By Edgardo Civallero | Sara Plaza
Also written "choique pürún" or "choique purrún", this is a form of traditional dance in which performers mimic the choike’s or Patagonian ostrich movements. It is displayed on ceremonial occasions, mostly during the rogatives or ngillatun.
The dance consists of five dancers with their faces, hands and legs painted in blue and dressed only with the chiripá (a poncho folded to fit as a diaper) tied to their waist, a blanket or poncho draped loosely over their shoulders and arms and a feathered headband. They run with fast, short steps around the rewe (the altar around which people huddle for the ngillatun ceremony) before starting to dance. While dancing, they shake their heads back and forth and sideways mimicking the choike’s movements when he stands still and looks alert. At the same time they grab the ends of the blanket that slung over their shoulders and raise their arms up and down to resemble the motion of birds, while their feet mark time with jumps, sometimes strong, sometimes light and quiet, and their bodies lean sideways.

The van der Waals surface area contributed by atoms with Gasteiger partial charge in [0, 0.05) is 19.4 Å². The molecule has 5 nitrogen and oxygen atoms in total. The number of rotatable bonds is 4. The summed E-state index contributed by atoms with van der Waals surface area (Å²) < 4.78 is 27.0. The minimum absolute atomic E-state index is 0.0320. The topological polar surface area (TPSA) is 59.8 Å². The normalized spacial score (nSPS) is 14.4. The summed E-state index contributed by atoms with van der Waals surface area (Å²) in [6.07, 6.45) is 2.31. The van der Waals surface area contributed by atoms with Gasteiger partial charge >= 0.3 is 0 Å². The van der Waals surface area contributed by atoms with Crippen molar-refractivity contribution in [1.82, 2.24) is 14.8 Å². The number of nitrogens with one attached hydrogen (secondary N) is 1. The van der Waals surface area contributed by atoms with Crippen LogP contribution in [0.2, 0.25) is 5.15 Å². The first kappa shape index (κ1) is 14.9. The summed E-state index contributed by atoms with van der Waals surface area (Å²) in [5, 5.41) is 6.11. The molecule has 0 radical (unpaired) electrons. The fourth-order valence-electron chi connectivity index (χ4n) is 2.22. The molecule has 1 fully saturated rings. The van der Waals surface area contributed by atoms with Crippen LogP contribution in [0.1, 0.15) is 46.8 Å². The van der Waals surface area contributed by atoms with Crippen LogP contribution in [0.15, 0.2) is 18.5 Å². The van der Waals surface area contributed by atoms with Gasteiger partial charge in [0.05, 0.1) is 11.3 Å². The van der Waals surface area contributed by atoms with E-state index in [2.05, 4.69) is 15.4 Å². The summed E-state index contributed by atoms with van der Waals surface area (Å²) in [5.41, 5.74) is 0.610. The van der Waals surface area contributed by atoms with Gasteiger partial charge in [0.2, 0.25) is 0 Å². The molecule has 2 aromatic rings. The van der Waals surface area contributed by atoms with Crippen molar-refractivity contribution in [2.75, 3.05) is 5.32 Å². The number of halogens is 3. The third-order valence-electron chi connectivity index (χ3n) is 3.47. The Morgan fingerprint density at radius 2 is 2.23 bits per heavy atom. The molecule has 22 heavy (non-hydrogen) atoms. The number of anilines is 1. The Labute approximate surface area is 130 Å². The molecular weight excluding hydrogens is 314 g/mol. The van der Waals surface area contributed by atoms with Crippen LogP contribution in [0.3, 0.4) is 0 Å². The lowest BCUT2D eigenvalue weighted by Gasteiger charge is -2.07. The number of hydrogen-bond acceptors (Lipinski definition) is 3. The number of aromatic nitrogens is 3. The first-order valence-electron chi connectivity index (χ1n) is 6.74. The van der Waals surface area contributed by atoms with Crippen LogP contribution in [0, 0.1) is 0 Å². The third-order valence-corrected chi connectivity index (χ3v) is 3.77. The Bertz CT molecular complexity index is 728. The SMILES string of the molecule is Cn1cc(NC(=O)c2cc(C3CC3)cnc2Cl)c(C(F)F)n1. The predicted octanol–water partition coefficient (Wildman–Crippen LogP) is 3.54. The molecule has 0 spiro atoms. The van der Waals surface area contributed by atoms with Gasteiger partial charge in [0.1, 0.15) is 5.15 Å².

The choike pürrün is one of the best known Mapuche dances among the wingka (non-Mapuche people) and has been adapted, stylized and even distorted by folkloric groups and dance companies, wingka and Mapuche alike. Fortunately, it remains being performed in its original spirit both in many places in Chile and Argentina.